- Olympic National Park (896,599 acres) - 80-90% will be added within ten years.
- Mt Rainier National Park (351,782 acres) - 80-90% will be added within ten years.
- Alpine Lakes and Cougar Lakes Wilderness areas may be added if conservationists' proposals are accepted.
The Wild Cascades, Feb 1965
p. 12, Clipping: Wenatchee World, Feb 23, 1965, "Recreation Area Formed"In February 1965 the Forest Service launched an intensive public relations campaign to acquaint the public with its new plans for the 533,460-acre Eldorado Peaks Recreation Area. NCCC states that the Forest Service has jumped the gun. "There can be no reason for issuing this announcement now other than to influence the course of deliberations of the [North Cascades] Study Team." Plans include:
- Three potential winter sports areas, including possible tramways.
- 121 additional campgrounds (28 currently exist).
- A road connection from Harts Pass down Canyon Creek to the North Cross State Highway.
- Four new organizational camps and lodges, three visitor information centers, six resorts, and 15 overlooks and observation points.
- "Timber harvesting and other resource utilization will be permitted to the extent that they can be properly integrated into the whole plan."
The Wild Cascades, Apr-May 1965
p. 7, "That Eldorado Peaks So-Called 'Recreation Area'"This issue contains letters from Patrick Goldsworthy (NCCC president), J. Herbert Stone (regional forester), and A.W. Greeley (deputy chief of the Forest Service) about the Eldorado Peaks recreation area and whether the Forest Service is attempting to influence the North Cascades Study Team process. Several newspaper clippings are also included. A November 23, 1964, article in the Seattle Journal of Commerce uses the names Gabriel's Horn and Avalanche Lake for two of the ski areas proposed along the North Cross State Highway corridor. These areas lie west of Rainy Pass. Another ski area is proposed east of Rainy Pass. A May 30, 1965, article from the Oregonian heralds: "Mass Recreation Comes to North Cascades." John Warth of NCCC writes that the "phantom recreation area" has long been a favorite device of Region Six of the Forest Service. "When these phantoms have served their purpose they quietly disappear and no one ever hears of them again." The Aug-Sep 1965 issue includes an exchange of letters on the Eldorado Peaks area between J.K. Blair of the Wenatchee National Forest and Grant McConnell of NCCC.
The Wild Cascades, Feb-Mar 1966
p. A, Goldsworthy, Patrick D., "Reactions To Study Report"This issue includes an extract of the North Cascades Study Team report and a brief statement of NCCC's reactions. NCCC is willing to support the Study Team compromise proposed by Mr. Crafts, with modifications. One NCCC recommendation is that mass visitation be limited to the vicinity of the North Cross-State Highway. Several wilderness area expansions are also proposed.
The Wild Cascades, Oct-Nov 1966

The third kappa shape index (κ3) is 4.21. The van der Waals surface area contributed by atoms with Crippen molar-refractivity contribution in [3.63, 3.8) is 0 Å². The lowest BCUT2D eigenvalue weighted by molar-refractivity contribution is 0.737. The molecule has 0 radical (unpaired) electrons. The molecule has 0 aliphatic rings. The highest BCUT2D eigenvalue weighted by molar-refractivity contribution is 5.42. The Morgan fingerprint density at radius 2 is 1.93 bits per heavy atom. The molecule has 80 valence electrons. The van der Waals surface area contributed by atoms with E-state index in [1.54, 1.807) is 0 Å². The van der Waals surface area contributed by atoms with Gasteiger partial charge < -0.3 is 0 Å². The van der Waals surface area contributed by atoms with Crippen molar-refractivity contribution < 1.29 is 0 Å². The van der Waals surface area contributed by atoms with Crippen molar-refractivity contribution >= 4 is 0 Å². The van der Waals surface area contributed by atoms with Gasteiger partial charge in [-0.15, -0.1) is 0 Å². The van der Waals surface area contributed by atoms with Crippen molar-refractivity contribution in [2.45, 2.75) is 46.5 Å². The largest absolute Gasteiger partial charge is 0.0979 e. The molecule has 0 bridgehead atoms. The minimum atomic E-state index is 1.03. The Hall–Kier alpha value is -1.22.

p. 3, Irate Birdwatcher, "The Lowdown On Outdoors Unlimited"On October 22, 1966, the Rev. Riley Johnson of Yakima was elected president of Outdoors Unlimited, a new organization opposed to the establishment of a North Cascades national park. NCCC board member Hal Foss attended the meeting. The writer [Harvey Manning] notes that the "genuine big guns" in opposition to the park were noticeable by their absence. He writes: "Sportsmen on the Yakima scene know the Rev. Riley as an articulate minister very active in politics, as a logger's apologist, but they do not associate him with any kind of sport, whether it be hunting, fishing, skiing, or even jeep-driving. They feel the new organization is nothing more than a front for loggers, miners, cattlemen, sheepherders, and that ilk."
In the Feb-Mar 1967 issue (p. 22), Les Braynes of Garbage Heights, Washington, [introduced in the Aug-Sep 1966 issue through his amanuensis Chuck Hessey] sings the praises of the new organization, writing: "Honesty and principles is the keynote of the whole thing, Irate, like when they were organizing the Board and the Rev. O'Riley introduced some man from the West Side, saying, 'And representing the loggers is Mr. So-and-so.' And this man stands up four-square and not willing to hide behind the reverend's little goof, and says, 'But I am here, not as a logger but as a sportsmen.' [...] Well, this is what I mean, Irate, about the big gun caliber of these men..." Les Braynes writes again in the Feb-Mar 1968 issue (commenting on the kooky ideas of his preservationist brother, Mo Braynes) and the Jun-Jul 1968 issue (commenting on the House Interior Committee hearings in Wenatchee and his true love, wilderness motor biking).
The Wild Cascades, Apr-May 1966
p. 18, McConnell, Grant, "P.R. in the Forests "In this article, reprinted from The Nation, the author discusses the decline of the Forest Service from being "the chief administrative accomplishment of the progressive movement [which] did more than any other body to slow the exploitation of public lands that so disgraces American history" to being "a major threat to the public interest it was created to defend." He observes that the Forest Service has adamantly refused to face its problem. "Its response to questioning and criticism has been the P.R. campaign and the iteration of the slogan of 'multiple use.'"
The Wild Cascades, Dec-Jan 1967
p. A, Map: Kennecott Mining OperationThis map of the proposed Kennecott mining operation on Miners Ridge shows the location of the open-pit mine less than one mile southwest of the summit of Plummer Mountain with a mill site (accessed by road) at Miners Creek directly below the mine.
The Wild Cascades, Feb-Mar 1967
Wall Street Journal, Feb 1, 1967, "Snowmobiles Create Newest Sports Craze Among Winter Fans"Mrs. Hoff of Duluth, Minn. says, "When we have a blizzard, we call a bunch of friends and we all go snowmobiling until two or three in the morning." Thomas Pinder complains that the noisy machines are shattering the peace of the Vermont woods where he spends part of each winter. "They sound like chain saws. I wish they'd all be on ponds when the ice breaks." In a hand-written note (p. 14), the NCCC editor remarks, "Just one damn thing after another."
The Wild Cascades, Oct-Nov 1967